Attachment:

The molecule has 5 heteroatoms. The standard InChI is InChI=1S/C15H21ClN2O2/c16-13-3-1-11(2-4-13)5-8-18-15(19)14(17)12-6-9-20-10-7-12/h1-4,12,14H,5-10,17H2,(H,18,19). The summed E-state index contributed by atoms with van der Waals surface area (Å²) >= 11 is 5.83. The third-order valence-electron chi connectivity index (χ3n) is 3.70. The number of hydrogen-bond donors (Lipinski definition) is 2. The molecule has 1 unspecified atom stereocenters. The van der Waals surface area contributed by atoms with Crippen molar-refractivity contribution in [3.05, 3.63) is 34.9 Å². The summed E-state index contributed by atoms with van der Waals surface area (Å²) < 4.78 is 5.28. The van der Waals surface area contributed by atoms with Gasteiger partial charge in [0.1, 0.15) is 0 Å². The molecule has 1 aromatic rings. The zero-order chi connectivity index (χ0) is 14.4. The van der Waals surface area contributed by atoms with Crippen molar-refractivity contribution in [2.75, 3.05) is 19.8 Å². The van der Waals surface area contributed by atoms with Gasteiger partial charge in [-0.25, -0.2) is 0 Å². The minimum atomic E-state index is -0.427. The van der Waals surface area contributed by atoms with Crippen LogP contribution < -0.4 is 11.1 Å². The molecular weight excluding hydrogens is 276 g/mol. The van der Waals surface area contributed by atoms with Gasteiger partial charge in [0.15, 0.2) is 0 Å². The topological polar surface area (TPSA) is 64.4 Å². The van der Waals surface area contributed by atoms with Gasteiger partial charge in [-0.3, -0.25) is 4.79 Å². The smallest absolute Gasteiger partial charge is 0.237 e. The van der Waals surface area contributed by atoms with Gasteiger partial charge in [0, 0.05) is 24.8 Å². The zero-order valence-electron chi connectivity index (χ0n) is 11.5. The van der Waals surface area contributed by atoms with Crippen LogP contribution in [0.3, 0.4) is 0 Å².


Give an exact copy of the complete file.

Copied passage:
The molecule has 5 heteroatoms. The standard InChI is InChI=1S/C15H21ClN2O2/c16-13-3-1-11(2-4-13)5-8-18-15(19)14(17)12-6-9-20-10-7-12/h1-4,12,14H,5-10,17H2,(H,18,19). The summed E-state index contributed by atoms with van der Waals surface area (Å²) >= 11 is 5.83. The third-order valence-electron chi connectivity index (χ3n) is 3.70. The number of hydrogen-bond donors (Lipinski definition) is 2. The molecule has 1 unspecified atom stereocenters. The van der Waals surface area contributed by atoms with Crippen molar-refractivity contribution in [3.05, 3.63) is 34.9 Å². The summed E-state index contributed by atoms with van der Waals surface area (Å²) < 4.78 is 5.28. The van der Waals surface area contributed by atoms with Gasteiger partial charge in [0.1, 0.15) is 0 Å². The molecule has 1 aromatic rings. The zero-order chi connectivity index (χ0) is 14.4. The van der Waals surface area contributed by atoms with Crippen molar-refractivity contribution in [2.75, 3.05) is 19.8 Å². The van der Waals surface area contributed by atoms with Gasteiger partial charge in [-0.25, -0.2) is 0 Å². The minimum atomic E-state index is -0.427. The van der Waals surface area contributed by atoms with Crippen LogP contribution < -0.4 is 11.1 Å². The molecular weight excluding hydrogens is 276 g/mol. The van der Waals surface area contributed by atoms with Gasteiger partial charge in [0.15, 0.2) is 0 Å². The topological polar surface area (TPSA) is 64.4 Å². The van der Waals surface area contributed by atoms with Gasteiger partial charge in [-0.3, -0.25) is 4.79 Å². The smallest absolute Gasteiger partial charge is 0.237 e. The van der Waals surface area contributed by atoms with Gasteiger partial charge in [0, 0.05) is 24.8 Å². The zero-order valence-electron chi connectivity index (χ0n) is 11.5. The van der Waals surface area contributed by atoms with Crippen LogP contribution in [0.3, 0.4) is 0 Å².